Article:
The public wants the lowest fare. As long as the media does not manipulate the masses by creating a false sense of security, which they're good at doing, the turbo-prop will be succesful. The Q400 operates all over Europe. Unfortunately, the data on the ATR is painted in a less than flattering way, but what were the details and would the reporter establish credibility with me their expertise.

Quoting B6sea (Reply 16):
The longest flight is SEA-FNT (Code for Fresno?) or something like that.

HOLY COW!! Then you said Fresno - FAT. FNT is Flint, Michigan. At first I thought that distance on an turbo-prop or CRJ was screwing the traveling public.

Quoting B6sea (Reply 16):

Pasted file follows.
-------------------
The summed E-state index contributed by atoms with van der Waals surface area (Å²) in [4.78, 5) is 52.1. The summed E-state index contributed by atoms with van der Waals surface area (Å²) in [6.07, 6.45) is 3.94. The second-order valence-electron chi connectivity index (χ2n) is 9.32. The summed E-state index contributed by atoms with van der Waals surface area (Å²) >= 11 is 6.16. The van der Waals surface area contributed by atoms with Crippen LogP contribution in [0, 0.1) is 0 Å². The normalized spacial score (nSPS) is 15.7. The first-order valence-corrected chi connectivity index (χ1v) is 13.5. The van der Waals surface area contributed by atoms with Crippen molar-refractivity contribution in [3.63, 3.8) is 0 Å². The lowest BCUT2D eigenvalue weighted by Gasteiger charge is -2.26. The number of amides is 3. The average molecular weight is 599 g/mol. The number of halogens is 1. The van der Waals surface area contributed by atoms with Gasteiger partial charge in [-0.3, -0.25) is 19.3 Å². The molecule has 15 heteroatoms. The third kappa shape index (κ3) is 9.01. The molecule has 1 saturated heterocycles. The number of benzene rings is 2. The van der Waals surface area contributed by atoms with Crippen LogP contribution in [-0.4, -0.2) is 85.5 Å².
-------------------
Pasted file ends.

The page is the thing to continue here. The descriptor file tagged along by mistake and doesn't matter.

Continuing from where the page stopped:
Now, if AS and QX would just follow AC and B6's lead and install PTVs on all their planes, then I might consider taking them everywhere they fly.

Excellent point, the Legacy carriers are missing the point of what the market wants. I flew DL and my return was cancelled and I was reacommadated on FL. Business class in the DL 757 is nothing compared to Business Class in FL 717. Hand down, FL dominates this area. The service was nicer, the equipment interior was newer and more trendy with XM radio. DL had a drop down panel airing a repeat of "King of Queens"?!?!? Ugh!!

Then there is B6 with individual entertainment!?!?!

What do the legacy have?? Yeah, they can connect me to Europe, but good luck attemting to redeem those well earned points. You can travel here on this date only at this time..... you had a choice to make and thank you for your loyalty. Whatever.